Cage-free eggs and sustainable dairy

Eggs and dairy are vital ingredients of many of our products. We believe in high standards of animal welfare practices in sourcing these ingredients.

Sourcing our eggs responsibily

Eggs are a vital ingredient in dozens of our best-known food products, ranging from mayonnaises to dressings, sauces and ice cream.

However, the conditions in which eggs are produced vary widely. We take animal welfare seriously as a social and ethical concern. See Farm animal welfare for more information.

Animal welfare practices should address issues such as housing, hygiene, feeding and feed, health management and the management of antibiotics, water supply, mutilations, transport, slaughtering practices and traceability.

Ben & Jerry’s ice cream has used only free-range eggs in Europe since 2004. In 2008 our Hellmann’s, Amora and Calvé brands announced their commitment to source only cage-free eggs for products sold in Western Europe by the end of 2012.

Targets & performance

Cage-free eggs

  • We aim to move to 100% cage-free eggs for all our products,* including Ben & Jerry’s ice cream and Hellmann’s, Amora and Calvé mayonnaises

  • Our roll-out of products using cage-free eggs continued, with around one-third of our mayonnaise portfolio in North America becoming cage-free by end 2012*.
  • achieved
  • on-plan
  • off-plan
  • %of target achieved

 

Our research shows that consumers prefer to buy products made with cage-free eggs. We have made good progress in North America in 2012 and we are confident that we will achieve 100% cage-free eggs in our mayonnaise portfolio in this region over the coming years.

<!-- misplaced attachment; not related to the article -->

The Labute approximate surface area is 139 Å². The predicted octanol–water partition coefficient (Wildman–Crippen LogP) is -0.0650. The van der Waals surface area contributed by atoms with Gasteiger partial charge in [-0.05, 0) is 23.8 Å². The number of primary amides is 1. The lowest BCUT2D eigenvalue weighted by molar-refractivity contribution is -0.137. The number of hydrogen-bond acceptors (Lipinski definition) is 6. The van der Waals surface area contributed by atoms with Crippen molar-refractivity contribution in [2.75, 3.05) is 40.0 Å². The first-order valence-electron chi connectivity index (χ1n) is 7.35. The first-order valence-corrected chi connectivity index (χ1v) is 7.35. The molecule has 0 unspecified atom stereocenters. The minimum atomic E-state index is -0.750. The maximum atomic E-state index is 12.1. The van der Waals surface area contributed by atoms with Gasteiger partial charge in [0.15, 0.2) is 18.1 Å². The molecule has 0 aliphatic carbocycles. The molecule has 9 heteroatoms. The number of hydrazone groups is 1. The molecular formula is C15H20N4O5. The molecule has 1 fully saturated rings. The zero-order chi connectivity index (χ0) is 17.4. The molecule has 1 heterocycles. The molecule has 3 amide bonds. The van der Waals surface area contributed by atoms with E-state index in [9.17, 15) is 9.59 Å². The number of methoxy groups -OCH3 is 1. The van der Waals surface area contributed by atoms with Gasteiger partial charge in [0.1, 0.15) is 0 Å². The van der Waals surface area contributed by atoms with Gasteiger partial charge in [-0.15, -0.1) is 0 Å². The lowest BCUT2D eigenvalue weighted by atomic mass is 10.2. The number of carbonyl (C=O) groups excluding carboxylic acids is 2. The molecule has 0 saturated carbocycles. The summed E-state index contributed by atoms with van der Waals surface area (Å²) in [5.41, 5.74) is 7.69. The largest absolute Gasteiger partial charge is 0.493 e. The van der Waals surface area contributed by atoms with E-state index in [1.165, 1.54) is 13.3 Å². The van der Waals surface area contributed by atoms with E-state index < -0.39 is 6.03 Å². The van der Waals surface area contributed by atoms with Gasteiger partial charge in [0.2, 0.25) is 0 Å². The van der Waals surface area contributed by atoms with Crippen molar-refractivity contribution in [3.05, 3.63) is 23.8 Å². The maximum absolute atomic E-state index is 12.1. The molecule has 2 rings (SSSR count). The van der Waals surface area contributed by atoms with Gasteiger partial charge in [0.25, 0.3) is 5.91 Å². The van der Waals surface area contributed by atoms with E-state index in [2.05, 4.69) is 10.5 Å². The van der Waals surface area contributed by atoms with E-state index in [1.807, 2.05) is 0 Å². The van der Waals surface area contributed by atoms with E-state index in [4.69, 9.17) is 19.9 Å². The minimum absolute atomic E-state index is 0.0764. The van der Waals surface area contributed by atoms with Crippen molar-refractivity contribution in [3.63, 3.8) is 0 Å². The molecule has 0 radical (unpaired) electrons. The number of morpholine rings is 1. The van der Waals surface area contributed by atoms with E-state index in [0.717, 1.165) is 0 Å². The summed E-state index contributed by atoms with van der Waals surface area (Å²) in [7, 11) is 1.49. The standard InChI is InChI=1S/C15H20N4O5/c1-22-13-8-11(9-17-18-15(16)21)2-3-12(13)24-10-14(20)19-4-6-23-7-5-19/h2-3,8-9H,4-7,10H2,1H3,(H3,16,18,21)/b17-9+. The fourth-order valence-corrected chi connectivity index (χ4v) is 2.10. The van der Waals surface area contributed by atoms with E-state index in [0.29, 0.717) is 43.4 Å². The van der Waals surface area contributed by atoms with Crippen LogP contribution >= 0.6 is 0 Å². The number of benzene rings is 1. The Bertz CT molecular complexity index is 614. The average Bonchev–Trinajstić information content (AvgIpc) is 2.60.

In Western Europe, our Hellmann’s, Amora and Calvé brands have been 100% cage-free since 2009. By the end of 2011, 99% of all eggs used in Ben & Jerry’s ice cream mix worldwide were cage-free.

Our progress has been helped by the fact that we have built long-term contracts to give suppliers the confidence to invest in cage-free production.

* Where allowed by local legislation.

External recognition

We have received four Good Egg Awards from the animal welfare charity, Compassion in World Farming (2008, 2010, 2011 and 2012). These awards celebrate companies who are using cage-free eggs in products and working in a sustainable and responsible way. The latest Good Egg Award was received in Paris in October 2012.

Caring Dairy: our approach to sustainable dairy sourcing

In 2003 we launched Caring Dairy, an initiative that is helping to establish sustainable dairy standards and tackle the social and environmental impacts of dairy farming.

Targets & performance

Sustainable dairy

  • We will source all dairy produce sustainably by 2020.
  • 31% of dairy produce sustainably sourced by end 2012.
  • achieved
  • on-plan
  • off-plan
  • %of target achieved

 

We made significant progress over the last year, increasing the proportion of sustainably sourced dairy ingredients from 10% in 2011 to 31% in 2012.

Following a successful pilot in 2011, we have scaled up our work with the dairy co-operatives, FrieslandCampina.

FrieslandCampina and Unilever's Code

FrieslandCampina is one of the largest dairy co-operatives in the world. It has thousands of member farmers and is a major supplier of the cream and creamer materials we use in ice cream.

The company has introduced its own sustainability commitments and we needed to ensure that its practices were aligned with our Code, which covers, among other things, the treatment of cows, grazing conditions and local biodiversity and waste impacts.

An initial pilot in 2011 enabled 12 of FrieslandCampina’s member farms to self-assess their sustainability practices against the Unilever Sustainable Agriculture Code. Based on the findings, improvement plans were developed and in 2012, we assessed a further 116 farms. The high levels of compliance mean that we can be confident that all the dairy supplied by FrieslandCampina meets the standards in our Code, and is sustainable sourced.

“Unilever’s move to cage-free eggs in all sauces and dressings in Western Europe is fantastic. It shows real leadership and commitment to high standards and ethical sourcing. Acting on egg ingredients is especially important as consumers often forget to look for cage-free egg in the products they buy.”

Philip Lymbery, Chief Executive, Compassion in World Farming